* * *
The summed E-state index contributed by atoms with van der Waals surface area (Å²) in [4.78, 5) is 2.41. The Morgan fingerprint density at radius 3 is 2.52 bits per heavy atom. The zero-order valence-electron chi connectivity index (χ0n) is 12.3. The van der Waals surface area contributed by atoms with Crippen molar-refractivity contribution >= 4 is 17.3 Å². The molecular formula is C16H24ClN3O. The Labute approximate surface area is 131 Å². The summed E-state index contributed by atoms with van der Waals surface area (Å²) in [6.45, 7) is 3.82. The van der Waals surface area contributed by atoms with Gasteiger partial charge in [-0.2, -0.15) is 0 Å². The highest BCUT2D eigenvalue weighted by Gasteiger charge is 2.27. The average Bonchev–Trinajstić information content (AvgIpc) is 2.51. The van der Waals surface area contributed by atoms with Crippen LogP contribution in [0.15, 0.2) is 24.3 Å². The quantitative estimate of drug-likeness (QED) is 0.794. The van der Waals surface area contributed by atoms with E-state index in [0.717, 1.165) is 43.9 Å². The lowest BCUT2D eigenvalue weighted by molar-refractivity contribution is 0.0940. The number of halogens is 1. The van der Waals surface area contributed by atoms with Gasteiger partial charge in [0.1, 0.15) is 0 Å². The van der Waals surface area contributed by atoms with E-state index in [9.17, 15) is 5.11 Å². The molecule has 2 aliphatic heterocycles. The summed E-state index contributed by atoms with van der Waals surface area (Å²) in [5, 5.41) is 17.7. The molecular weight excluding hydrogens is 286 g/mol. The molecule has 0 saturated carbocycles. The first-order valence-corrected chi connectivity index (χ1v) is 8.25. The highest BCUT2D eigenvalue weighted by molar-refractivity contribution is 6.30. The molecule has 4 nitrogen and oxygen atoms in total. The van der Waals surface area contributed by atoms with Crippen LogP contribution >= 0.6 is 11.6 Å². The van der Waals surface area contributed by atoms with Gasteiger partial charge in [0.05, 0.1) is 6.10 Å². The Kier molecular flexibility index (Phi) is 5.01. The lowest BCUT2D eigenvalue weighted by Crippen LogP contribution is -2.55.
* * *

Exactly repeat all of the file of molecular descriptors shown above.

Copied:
The summed E-state index contributed by atoms with van der Waals surface area (Å²) in [4.78, 5) is 2.41. The Morgan fingerprint density at radius 3 is 2.52 bits per heavy atom. The zero-order valence-electron chi connectivity index (χ0n) is 12.3. The van der Waals surface area contributed by atoms with Crippen molar-refractivity contribution >= 4 is 17.3 Å². The molecular formula is C16H24ClN3O. The Labute approximate surface area is 131 Å². The summed E-state index contributed by atoms with van der Waals surface area (Å²) in [6.45, 7) is 3.82. The van der Waals surface area contributed by atoms with Gasteiger partial charge in [-0.2, -0.15) is 0 Å². The highest BCUT2D eigenvalue weighted by Gasteiger charge is 2.27. The average Bonchev–Trinajstić information content (AvgIpc) is 2.51. The van der Waals surface area contributed by atoms with Crippen LogP contribution in [0.15, 0.2) is 24.3 Å². The quantitative estimate of drug-likeness (QED) is 0.794. The van der Waals surface area contributed by atoms with E-state index in [0.717, 1.165) is 43.9 Å². The lowest BCUT2D eigenvalue weighted by molar-refractivity contribution is 0.0940. The number of halogens is 1. The van der Waals surface area contributed by atoms with Gasteiger partial charge in [0.1, 0.15) is 0 Å². The van der Waals surface area contributed by atoms with E-state index in [9.17, 15) is 5.11 Å². The molecule has 2 aliphatic heterocycles. The summed E-state index contributed by atoms with van der Waals surface area (Å²) in [5, 5.41) is 17.7. The molecular weight excluding hydrogens is 286 g/mol. The molecule has 0 saturated carbocycles. The first-order valence-corrected chi connectivity index (χ1v) is 8.25. The highest BCUT2D eigenvalue weighted by molar-refractivity contribution is 6.30. The molecule has 4 nitrogen and oxygen atoms in total. The van der Waals surface area contributed by atoms with Crippen LogP contribution >= 0.6 is 11.6 Å². The van der Waals surface area contributed by atoms with Gasteiger partial charge in [0.05, 0.1) is 6.10 Å². The Kier molecular flexibility index (Phi) is 5.01. The lowest BCUT2D eigenvalue weighted by Crippen LogP contribution is -2.55.